Survivor Insight Series | Louise C.

Louise C. and Her Father

Louise C. participated in our Asbestos Awareness Week events on Facebook, and was inspired to share her story with us and the community. Louise lost her father in April of 2010 to mesothelioma. Read on as she shares her family’s journey with her father’s diagnosis. We are withholding her last name over privacy concerns.

What were the events that led up to your father’s diagnosis?

My father had a chest cold over Christmas 2008. I got him to go the see the GP in January, and they sent him for an X-ray. Then they admitted him into Harlow Hospital for a chest drain.

When was your father finally diagnosed?
After being in Harlow, my father was sent to the London Chest Hospital for a biopsy. After coming around from the operation, he was first told everything looked ok and he could go home. When I arrived he told me that someone had come to see him and told him he has “something ending in lioma” and he had an appointment with Harlow Hospital again.

What were your biggest questions after the diagnosis?
After going home and searching the net, the main questions were:

What kind of treatment is there?
What should we do now?

What was the reaction to hearing his diagnosis was cancer?
To be honest, hearing that it was cancer was not the worst thing we heard, knowing that a lot of cancer can be treated or even cured now.

What was the rest of your family’s reaction?
The family all rallied around dad. Going to hospital visits seemed to help, as we asked the questions that dad had forgotten. It also saved dad going through it all again when he got home.

Was your father’s mesothelioma caused by asbestos? If so, can you remember him coming in contact with asbestos?
My dad worked as a plumber’s mate during the 60’s. He also worked in demolition around East London where he grew up. During the 50’s & 60’s a South African company imported asbestos up Barking Creek. The small asbestos fibers would blow for miles around the local area. So I guess my dad could have come into contact with asbestos in many ways throughout his life.

Where did you turn to for information?
We found most of the information we needed from the net. When dad had his initial visit at Harlow Hospital, the doctor we saw actually told us he did not know much about mesothelioma and the NHS are not planning on spending much money on research as they say it will eradicate itself by the year 2015, due to the fact that asbestos is not being used anymore!

(*Note: Asbestos is not yet banned worldwide and is thought to have a resurgence of people affected in the years to come.)

What treatment options were you offered and what did you choose to do?
My dad was told at Harlow Hospital that they can’t do anything and they referred him to Papworth Hospital in Cambridge. He was told at Papworth, very abruptly, that there was nothing they can do and suggested he go home and do his paperwork! His estimated life expectancy was two months!

We all talked to my dad, (who by the way up until this point was a very fit and physically strong and mentally strong person), and agreed to look if we could find any clinical trials that he could take part in.

Did you travel to a specialty center?
After searching the web we found Dr. Jeremy Steele who works at Barts.

Dr. Steel is well known in the UK as a specialist in lung cancer and is internationally recognized for his research into malignant mesothelioma. He is also on the board of directors of the International Mesothelioma Group based in Chicago.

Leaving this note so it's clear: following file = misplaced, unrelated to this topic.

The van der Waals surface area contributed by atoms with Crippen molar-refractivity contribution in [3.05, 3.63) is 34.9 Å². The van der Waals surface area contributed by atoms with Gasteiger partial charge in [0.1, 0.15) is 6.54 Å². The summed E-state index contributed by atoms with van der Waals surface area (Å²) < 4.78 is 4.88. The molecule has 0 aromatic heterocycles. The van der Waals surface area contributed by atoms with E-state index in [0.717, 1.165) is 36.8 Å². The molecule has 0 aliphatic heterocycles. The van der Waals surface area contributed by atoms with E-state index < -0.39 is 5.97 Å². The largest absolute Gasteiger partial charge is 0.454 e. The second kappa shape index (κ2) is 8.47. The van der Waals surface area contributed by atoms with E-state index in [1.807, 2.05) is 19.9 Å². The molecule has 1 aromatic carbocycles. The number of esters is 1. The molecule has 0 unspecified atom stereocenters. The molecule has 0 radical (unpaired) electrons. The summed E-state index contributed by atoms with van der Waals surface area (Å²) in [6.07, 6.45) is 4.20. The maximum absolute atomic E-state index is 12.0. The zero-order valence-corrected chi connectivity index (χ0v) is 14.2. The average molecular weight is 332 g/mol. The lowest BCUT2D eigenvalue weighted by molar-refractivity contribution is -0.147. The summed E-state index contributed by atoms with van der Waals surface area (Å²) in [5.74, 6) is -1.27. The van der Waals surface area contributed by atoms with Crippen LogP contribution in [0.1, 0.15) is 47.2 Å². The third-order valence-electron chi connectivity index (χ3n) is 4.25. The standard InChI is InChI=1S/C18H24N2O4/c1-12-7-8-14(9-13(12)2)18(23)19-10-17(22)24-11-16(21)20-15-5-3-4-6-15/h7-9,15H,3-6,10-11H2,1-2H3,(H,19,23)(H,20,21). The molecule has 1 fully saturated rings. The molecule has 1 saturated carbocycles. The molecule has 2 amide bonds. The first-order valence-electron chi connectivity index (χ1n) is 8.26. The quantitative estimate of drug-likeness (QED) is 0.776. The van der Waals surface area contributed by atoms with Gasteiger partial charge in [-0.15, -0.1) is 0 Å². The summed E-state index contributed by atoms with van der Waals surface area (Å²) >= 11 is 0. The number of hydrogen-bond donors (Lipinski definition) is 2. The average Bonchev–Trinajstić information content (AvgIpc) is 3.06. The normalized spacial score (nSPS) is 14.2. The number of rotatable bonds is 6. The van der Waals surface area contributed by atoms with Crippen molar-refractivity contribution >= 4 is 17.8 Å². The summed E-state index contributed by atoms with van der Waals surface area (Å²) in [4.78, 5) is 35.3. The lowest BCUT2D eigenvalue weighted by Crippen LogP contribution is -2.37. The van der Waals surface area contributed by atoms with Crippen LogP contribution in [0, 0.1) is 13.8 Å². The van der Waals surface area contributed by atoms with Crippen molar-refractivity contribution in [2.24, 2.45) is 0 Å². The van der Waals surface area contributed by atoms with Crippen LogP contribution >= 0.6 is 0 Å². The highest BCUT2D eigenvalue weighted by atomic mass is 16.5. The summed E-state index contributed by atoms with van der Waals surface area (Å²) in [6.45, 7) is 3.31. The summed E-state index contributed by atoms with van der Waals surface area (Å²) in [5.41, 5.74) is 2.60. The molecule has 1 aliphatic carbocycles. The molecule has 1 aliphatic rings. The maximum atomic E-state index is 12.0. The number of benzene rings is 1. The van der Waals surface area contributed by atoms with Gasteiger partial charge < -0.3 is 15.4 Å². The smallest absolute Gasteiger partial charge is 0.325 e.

Dr. Steele agreed to see my dad and to put him on a clinical trial program. The program included radiotherapy then chemo, Cisplatin and Permatrex together. My dad had one lot of six chemo treatments, traveling to Barts in London each time. This prolonged his life for another year.

We also gained a great deal of help from the MacMillian nurses working at Barts.

What have you found to be most helpful in dealing with your father’s diagnosis?
Don’t give up and do your own research on the net. We would never have found Dr. Steele otherwise.

We also found the MacMillian nurses working at Barts to be a great deal of help. They helped to fill out claim forms.

Our local hospice was a fantastic help. They helped with virtually everything, and if they can’t help, they will send you in the right direction.

What message would you like to send to the mesothelioma community?

Colin Roddam
D.O.B. 27th July, 1945
Died 10th April, 2010

Greatly loved husband, brother, dad and grandad. He caught this horrible thing just from work very hard. Sometimes life is just unfair.

During the last year, I have been challenging the local primary school that my children attend to be more open regarding what asbestos is in the building. After surveyors started going through the plans of the school, what little asbestos was present the governors are arranging to remove ASAP.

This is fantastic news, let’s hope that the message is getting out there, that asbestos KILLS.

We would like to thank Louise for sharing her personal journey with mesothelioma with all of us. As always, we hope her story has brought hope and inspiration to your lives. If you would like to share your story with the mesothelioma community, feel free to contact our team at outreach@asbestos.com, connect with us on Facebook, or Twitter.


Nadia Persaud joined the Mesothelioma Center in 2011 as the Social Media Community Analyst. She is excited to be spreading awareness about asbestos safety and new developments in the industry with our online community. If you have a story idea for Nadia, please email her at npersaud@asbestos.com.

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